Madam Rofina Asuru, the Upper East Regional Deputy Director of Nursing Services (DDNS) in charge of Public Health activities says the region has exceeded the national target of 12 percent teenage pregnancy cases.
“we are doing higher than the national target of 12 percent. For the year 2018, we recorded a percentage of 15.8 of the proportion of pregnant women as teenagers who visited our health facilities.”
Madam Asuru disclosed this in an interview with the media in Bolgatanga on the sidelines of the Upper East Regional health sector performance review meeting for 2018.
She said the region was not doing too well to prevent teenagers from getting pregnant, and mentioned Talensi, Nabdam, Bongo, Builsa South, Bawku West and Kassena-Nankana West as Districts in the Region that contributed to the high percentage rate of the teenage pregnancies recorded.
Madam Asuru disclosed that Nabdam District recorded 21 percent of teenage pregnancies, Bongo 20.6 percent, Builsa South 18.7 percent, Bawku West District 19.7 percent, and Kassena-Nankana West recorded 16.6 percent.
“These are the Districts contributing to the high teenage pregnancy rates in our region.”
The review was on the theme: “Achieving Sustainable Development Goals for Maternal and Child Health – the Role of Technology.”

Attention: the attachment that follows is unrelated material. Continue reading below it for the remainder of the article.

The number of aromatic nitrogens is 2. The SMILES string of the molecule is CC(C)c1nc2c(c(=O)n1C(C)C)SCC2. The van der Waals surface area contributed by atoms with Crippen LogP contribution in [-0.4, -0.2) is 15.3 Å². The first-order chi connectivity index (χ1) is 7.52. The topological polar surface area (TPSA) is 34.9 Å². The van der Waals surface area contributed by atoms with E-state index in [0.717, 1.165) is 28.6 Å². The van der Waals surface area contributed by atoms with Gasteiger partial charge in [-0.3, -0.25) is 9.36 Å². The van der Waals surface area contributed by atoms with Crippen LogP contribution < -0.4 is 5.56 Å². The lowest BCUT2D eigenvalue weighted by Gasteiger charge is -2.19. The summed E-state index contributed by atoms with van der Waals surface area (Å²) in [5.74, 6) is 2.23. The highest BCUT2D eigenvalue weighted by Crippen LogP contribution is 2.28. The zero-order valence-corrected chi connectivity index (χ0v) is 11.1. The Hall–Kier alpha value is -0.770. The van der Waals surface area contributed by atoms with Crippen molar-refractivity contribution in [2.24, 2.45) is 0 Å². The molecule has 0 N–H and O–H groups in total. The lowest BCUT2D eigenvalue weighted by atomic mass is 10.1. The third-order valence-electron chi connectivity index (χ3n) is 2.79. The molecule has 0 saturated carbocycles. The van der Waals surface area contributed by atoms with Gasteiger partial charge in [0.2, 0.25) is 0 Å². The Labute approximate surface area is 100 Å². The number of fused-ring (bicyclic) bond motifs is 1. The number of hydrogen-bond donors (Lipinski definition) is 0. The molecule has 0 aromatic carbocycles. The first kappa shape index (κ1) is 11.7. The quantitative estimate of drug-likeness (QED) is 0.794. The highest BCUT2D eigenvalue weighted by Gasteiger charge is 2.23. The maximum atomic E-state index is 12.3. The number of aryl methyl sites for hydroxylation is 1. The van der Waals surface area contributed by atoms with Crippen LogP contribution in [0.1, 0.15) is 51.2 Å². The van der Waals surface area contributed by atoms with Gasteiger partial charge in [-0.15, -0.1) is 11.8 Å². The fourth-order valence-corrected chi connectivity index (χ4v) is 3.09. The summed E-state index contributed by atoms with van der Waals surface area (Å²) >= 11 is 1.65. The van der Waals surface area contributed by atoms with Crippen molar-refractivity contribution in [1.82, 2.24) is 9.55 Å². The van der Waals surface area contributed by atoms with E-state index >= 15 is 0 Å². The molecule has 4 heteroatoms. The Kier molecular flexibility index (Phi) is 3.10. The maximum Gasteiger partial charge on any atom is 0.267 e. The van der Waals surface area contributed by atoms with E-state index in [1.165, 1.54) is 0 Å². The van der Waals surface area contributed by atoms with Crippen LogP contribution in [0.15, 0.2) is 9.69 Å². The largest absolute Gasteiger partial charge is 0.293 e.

Asked why the prevalence was high in these Districts, the DDNS said it was partly because there were no opportunities in the rural areas compared to the urban ones.
“Families are poor, they are unable to support the education of their teenage girls, so, many of them will drop out of school and if they are not involved in any skilled training, the next thing is to get married,” she added.
Madam Asuru said there was the urgent need for multi-sectorial approach to reversing the phenomenon. “Everybody should be involved, you the media is one partner that we look forward to educate people about the issues and what we can do collectively. I think we need to pay more attention to that.”
She observed that at the family level, parents were “chasing their daily bread, so they are not really taking care of the girls. Some parents leave home early, they come late, they do not even care to know what has happened in their absence.”
She entreated parents to be more responsible and take care of their children, especially the girls.
Madam Asuru described as “unfair criticisms” from some members of the public who blame the Ghana Health Services for not stepping up its mandate to educate the girls in basic schools on reproductive and family planning issues to avert the occurrences of teenage pregnancies.
“We have always tried. One challenge we have is with the Ghana Education Service (GES), they do not feel comfortable about we talking about contraceptive use for those who cannot abstain. We know that the children engage in sexual activities.”
Madam Asuru said from the Ghana Demographic and Health Survey, about 22 percent of the population were within the age group of 10 to 19, “So if we have that cohort and they are not productive, you can see that with time we are just going to be a stint, because our future leaders are not going to get any better life.”
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